|Purpose:||Raising more awareness about plastic usage in our daily life and visualize its impact from land to the ocean. Showcase the flow of growing chemical concentration-insidious implications for marine life and sea animals, and subsequently on human life through consumption; let viewers experience surprise, concern and grief. Call to action – to take responsibility and be mindful of our plastic waste.|
This visual display intends to engage wonders, surprises, inquiries, discomforts, reflection, hope, and some “abstract space for pause” with the audience. The shape of the hexagon reflects the structure of plastics, also known as chain-growth polymerization, and the manufacturing process of plastic production. Amorphous solids are the common plastics we use as a function of connectivity, which is made from polymers – long-chain, small molecules, and carbon-based backbone act as building blocks.
– micro-macro-effects: Microplastics are plastic particles less than 5 mm in size. They can be found near and far – in skin exfoliants, toothpaste in the form of microbeads, and all around us in the oceans, rivers, coastlines, and soils, or locations with little human influence such as remote islands and even Antarctica. The large-scale plastics production and usage started in 1950 and the world produced only 2 million tonnes per year. By 2015, annual production had increased to nearly 200-fold, reaching 381 million tonnes. The largest market of plastics is packaging, which including single-use containers, plastic bottles, jars, tubes, and caps as one of the most substantial solid wastes and mostly land up in the landfill. The environmental impacts of incineration of plastic waste produce carbon dioxide, thus causes air pollution, which spread out in our environment from the air, our land, and the oceans over time.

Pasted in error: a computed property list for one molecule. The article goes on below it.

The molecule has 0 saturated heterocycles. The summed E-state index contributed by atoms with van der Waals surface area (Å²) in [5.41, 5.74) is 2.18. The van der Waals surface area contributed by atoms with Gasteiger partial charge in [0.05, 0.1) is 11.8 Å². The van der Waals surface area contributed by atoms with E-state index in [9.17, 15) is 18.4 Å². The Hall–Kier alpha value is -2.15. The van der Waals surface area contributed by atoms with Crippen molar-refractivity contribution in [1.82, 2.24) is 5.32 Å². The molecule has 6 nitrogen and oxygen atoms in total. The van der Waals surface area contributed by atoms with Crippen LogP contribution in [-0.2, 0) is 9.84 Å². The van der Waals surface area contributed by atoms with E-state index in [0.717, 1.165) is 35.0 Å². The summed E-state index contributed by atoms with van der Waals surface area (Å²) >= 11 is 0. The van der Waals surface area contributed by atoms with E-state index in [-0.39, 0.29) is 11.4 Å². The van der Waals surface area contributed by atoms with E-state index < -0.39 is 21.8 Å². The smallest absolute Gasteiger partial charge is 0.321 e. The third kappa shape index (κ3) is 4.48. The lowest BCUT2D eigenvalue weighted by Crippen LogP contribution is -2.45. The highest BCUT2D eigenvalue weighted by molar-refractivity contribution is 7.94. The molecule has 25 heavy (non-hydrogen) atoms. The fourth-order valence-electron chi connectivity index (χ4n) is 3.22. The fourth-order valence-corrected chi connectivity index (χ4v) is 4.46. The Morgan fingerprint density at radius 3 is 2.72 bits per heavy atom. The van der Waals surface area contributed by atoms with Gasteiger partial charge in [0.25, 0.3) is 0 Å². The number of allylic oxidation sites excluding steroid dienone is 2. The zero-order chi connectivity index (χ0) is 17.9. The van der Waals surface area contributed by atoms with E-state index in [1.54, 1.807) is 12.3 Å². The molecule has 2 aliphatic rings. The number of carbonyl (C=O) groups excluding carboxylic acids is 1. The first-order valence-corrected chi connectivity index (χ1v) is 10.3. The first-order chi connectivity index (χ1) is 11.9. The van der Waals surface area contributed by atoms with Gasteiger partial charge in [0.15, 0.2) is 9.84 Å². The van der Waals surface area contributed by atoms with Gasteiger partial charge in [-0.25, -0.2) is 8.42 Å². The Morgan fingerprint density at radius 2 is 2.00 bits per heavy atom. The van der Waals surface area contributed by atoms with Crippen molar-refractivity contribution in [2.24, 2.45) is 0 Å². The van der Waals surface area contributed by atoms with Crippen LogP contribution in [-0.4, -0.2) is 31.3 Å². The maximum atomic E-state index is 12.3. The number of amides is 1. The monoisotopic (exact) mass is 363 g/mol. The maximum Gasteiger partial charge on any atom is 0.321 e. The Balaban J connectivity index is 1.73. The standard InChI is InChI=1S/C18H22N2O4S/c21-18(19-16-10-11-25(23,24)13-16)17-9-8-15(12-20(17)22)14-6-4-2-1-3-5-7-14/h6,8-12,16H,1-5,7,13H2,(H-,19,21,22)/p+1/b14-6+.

– ripple effect: the interconnectedness of all lives from individuals to society to our environment and to the world, which manifests the relationship between humans and the planet. The impact of global plastic consumption is in the eyes of everyone. Plastic debris that is barely visible to the human eyes contaminate our natural environment and eventually convert into the microfibers of plastics, such as synthetic materials made from polyester or nylon. However, not all microplastics on land or in waterways will end in the oceans. They are widespread due to human activities- surface runoff from roads or agricultural land, direct littering on beaches or littering into rivers, direct input from sewage discharge, maritime or finishing activities, and industrial shipping. They have been found in all major ocean basins, with an estimated 4 to 12 million metric tons of plastic waste generated on land entering the marine environment in 2010 alone.
– pathway to breakthrough and change: the collection of habitual thinking and behaves in our daily lives need to re-imagine and re-adapt bottom-up solutions to address the challenges of plastics waste and mismanagement.
– philosophy: circular economy is the “design out waste and pollution,” which means to regenerate natural systems and rebuild overall system health by re-thinking the patterns of consumer behaviors as students and work effectively at all scales – from individual to business to producers, locally and globally.
Header photo by Rose @Lake Champlain, VT, USA
6/4/2018 7:40 PM